Installing a Progressive Web App. Writing a Web App Manifest


The JavaScript is present in mobile apps development for quite some time now. Tools like React Native and Cordova have been around for years. Another valuable tool that we can use are Progressive Web Apps, and in this article, we go through the process of installing them. We also take a look at the current state of integrating them with the Google Play store and the Apple App Store.

Putting things simply, PWA can be installed on your device straight from the browser. By doing so, we can integrate our application with, for example, a phone. This way, it can be launched straight from the home screen. It should also work offline, or with a flimsy network connection.

Our site has to meet specific requirements to deliver an experience similar to a native application. First thing in creating a PWA is to define a   file.

Web App Manifest

The web app manifest is a JSON file that provides information about our web application that are necessary for it to be installed on a device.

One of the required properties is the one that represents the name of our application. You can also provide the  that can come in handy in places with limited space.

We also need to define a set of icons. The browser is capable of scaling them to fit the device, but we at least need the images with 192×192 and 512×512 sizes.

The  defines the starting point of the installed application. You can, for example, mot your landing page and direct the user to your application.

By setting the   property, we can define how much of the original browser interface do we want to show:

  • the default value,   leaves the full browser interface on
  •  strips most of the UI, leaving the navigation
  •  excludes almost all of the UI elements but can include things like the status bar
  •  takes advantage of all of the available display space and lets no elements of the browser to be shown

Although the above properties are the bare minimum, there are many others that you can specify. The   is the one that can make a distinguishable difference because it sets the color of the toolbar.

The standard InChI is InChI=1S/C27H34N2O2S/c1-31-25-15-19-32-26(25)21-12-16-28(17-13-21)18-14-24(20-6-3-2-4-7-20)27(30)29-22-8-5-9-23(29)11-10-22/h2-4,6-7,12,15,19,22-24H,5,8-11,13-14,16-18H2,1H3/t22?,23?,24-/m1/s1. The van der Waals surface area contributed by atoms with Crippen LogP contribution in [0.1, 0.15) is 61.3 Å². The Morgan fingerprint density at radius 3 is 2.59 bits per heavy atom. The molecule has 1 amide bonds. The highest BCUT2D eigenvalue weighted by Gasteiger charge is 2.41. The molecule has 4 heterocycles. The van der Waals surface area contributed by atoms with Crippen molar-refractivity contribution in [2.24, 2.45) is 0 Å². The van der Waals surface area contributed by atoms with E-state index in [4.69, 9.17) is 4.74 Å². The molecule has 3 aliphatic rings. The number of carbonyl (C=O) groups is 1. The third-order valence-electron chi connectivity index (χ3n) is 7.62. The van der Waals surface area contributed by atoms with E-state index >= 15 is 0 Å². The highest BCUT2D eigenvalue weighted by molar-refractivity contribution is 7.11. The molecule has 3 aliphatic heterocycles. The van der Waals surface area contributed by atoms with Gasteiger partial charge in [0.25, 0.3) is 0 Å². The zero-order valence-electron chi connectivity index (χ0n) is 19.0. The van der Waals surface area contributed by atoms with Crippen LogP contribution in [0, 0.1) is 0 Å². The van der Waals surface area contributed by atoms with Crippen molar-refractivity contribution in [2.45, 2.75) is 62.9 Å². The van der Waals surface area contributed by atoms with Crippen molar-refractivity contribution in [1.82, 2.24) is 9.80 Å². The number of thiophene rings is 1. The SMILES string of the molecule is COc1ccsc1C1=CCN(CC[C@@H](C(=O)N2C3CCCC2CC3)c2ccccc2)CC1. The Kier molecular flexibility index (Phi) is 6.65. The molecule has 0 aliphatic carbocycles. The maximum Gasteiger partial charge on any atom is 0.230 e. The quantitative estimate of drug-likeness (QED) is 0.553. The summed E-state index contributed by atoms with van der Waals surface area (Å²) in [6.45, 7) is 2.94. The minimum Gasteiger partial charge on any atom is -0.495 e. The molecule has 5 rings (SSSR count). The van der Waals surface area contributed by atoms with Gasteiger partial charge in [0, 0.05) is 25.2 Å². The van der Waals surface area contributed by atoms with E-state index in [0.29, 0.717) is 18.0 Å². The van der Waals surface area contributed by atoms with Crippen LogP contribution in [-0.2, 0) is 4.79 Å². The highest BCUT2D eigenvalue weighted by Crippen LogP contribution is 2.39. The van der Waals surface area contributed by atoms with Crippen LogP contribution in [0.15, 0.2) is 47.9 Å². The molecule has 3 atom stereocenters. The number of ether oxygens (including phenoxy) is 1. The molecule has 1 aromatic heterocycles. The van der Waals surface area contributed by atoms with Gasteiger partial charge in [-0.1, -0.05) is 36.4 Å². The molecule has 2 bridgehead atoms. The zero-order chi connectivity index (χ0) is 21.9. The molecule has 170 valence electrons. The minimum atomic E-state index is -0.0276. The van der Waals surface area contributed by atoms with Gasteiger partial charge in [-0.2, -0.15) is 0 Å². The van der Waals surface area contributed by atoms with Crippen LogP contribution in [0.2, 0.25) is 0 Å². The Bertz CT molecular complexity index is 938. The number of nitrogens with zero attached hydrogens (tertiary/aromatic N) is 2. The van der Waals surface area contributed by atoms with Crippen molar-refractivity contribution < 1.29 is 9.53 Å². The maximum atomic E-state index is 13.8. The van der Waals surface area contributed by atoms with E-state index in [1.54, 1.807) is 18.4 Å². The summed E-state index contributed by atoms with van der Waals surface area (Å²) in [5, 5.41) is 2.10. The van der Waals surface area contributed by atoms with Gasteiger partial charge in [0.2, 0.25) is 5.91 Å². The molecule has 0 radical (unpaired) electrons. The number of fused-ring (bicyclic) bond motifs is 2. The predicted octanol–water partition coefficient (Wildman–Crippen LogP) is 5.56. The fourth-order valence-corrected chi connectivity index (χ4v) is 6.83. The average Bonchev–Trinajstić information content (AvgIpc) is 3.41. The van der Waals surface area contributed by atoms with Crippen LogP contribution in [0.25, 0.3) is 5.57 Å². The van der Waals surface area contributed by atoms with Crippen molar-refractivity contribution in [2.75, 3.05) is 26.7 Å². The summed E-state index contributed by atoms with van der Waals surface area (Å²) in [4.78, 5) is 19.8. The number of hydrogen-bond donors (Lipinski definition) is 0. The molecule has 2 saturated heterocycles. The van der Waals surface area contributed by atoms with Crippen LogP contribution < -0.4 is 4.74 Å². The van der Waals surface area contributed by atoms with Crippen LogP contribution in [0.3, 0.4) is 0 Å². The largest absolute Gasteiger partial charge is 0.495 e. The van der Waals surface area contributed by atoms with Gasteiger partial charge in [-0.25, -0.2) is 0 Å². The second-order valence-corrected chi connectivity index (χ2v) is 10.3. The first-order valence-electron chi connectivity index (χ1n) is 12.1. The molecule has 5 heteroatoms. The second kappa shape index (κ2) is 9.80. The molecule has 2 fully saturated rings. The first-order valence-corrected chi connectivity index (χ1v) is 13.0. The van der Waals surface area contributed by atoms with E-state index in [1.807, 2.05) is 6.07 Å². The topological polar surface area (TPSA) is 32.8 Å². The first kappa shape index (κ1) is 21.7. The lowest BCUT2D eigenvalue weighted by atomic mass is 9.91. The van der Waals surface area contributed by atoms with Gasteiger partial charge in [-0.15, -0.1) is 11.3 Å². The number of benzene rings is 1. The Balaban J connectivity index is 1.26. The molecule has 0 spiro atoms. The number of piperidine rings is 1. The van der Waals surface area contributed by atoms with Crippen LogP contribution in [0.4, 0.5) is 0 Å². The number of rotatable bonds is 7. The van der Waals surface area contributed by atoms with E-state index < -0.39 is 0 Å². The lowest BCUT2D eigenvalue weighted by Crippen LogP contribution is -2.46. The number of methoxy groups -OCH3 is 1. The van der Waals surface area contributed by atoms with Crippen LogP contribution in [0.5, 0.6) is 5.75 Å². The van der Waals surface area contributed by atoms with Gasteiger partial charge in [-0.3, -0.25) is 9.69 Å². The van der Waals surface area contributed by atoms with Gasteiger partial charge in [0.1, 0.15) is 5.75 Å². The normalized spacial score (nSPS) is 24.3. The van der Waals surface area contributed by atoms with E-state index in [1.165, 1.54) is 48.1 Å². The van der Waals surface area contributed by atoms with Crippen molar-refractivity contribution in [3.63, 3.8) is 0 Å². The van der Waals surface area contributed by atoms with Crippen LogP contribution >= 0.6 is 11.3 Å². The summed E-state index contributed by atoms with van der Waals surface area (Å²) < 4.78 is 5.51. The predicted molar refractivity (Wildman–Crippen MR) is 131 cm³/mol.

You can verify your manifest in the Application tab in the Developer Tools.

pwa devtools

Once we have the manifest ready, we need to link it in the head of our document.

For a full list  of available Web App Manifest parameters, check out the documentation

Other PWA installation criteria

Another thing that we need to do so that the browser allows our PWA to be installed, is to register a service worker. It needs to listen to the fetch event.

If you want to know how to install service workers, check out The basics of Service Workers: how should our application behave when offline?

Since we need a service worker, we also need to serve the application using HTTPS.

Firefox does not require you to register a service worker for the installation to take place. For more information, check out the MDN docs

Prompting PWA installation

Once we meet all of the above criteria, we can prompt our users to install the PWA application on their device. To do this, we need to listen for the   event.

pwa install

Once we click “install” the application gets registered on our device.

pwa run

This is how it looks like on my Ubuntu machine

It might not be the best approach to prompt the user right away. The idea is not to distract him from what they are currently working on, for example, filling some form in the application. Fortunately, we can use the reference to the event and call the   function later.

The appinstalled event fires once the application installs successfully.

Google has a cool article by Peter Mclachlan on how to promote PWA installation from the UI/UX perspective. Check it out!

Google Play and the Apple App Store

Even though Progressive Web Apps were announced quite a few years ago, we had to wait quite a few years for them to take off. Chrome 72, released in 2019, ships a new feature called “Trusted Web Activities” that uses the Custom Tabs protocol. Putting it simply, TWA allows Chrome to run in a fullscreen mode inside of an app. Setting it up requires you to use Android Studio. Google has a detailed article on how to do it.

When it comes to Apple devices, they also can handle PWA installation through the browser. The issue is that they don’t allow them in the App Store. You might try using a native wrapper like Cordova.


PWA can be easily discoverable for your users – they just need to visit your website. They can also easily share it by just sending a link. When deciding if you want to go with the PWA approach, you need to take into account that native apps can be more integrated with the operating system. PWA is as useful as a website can be, and it is for you to decide if that is enough.

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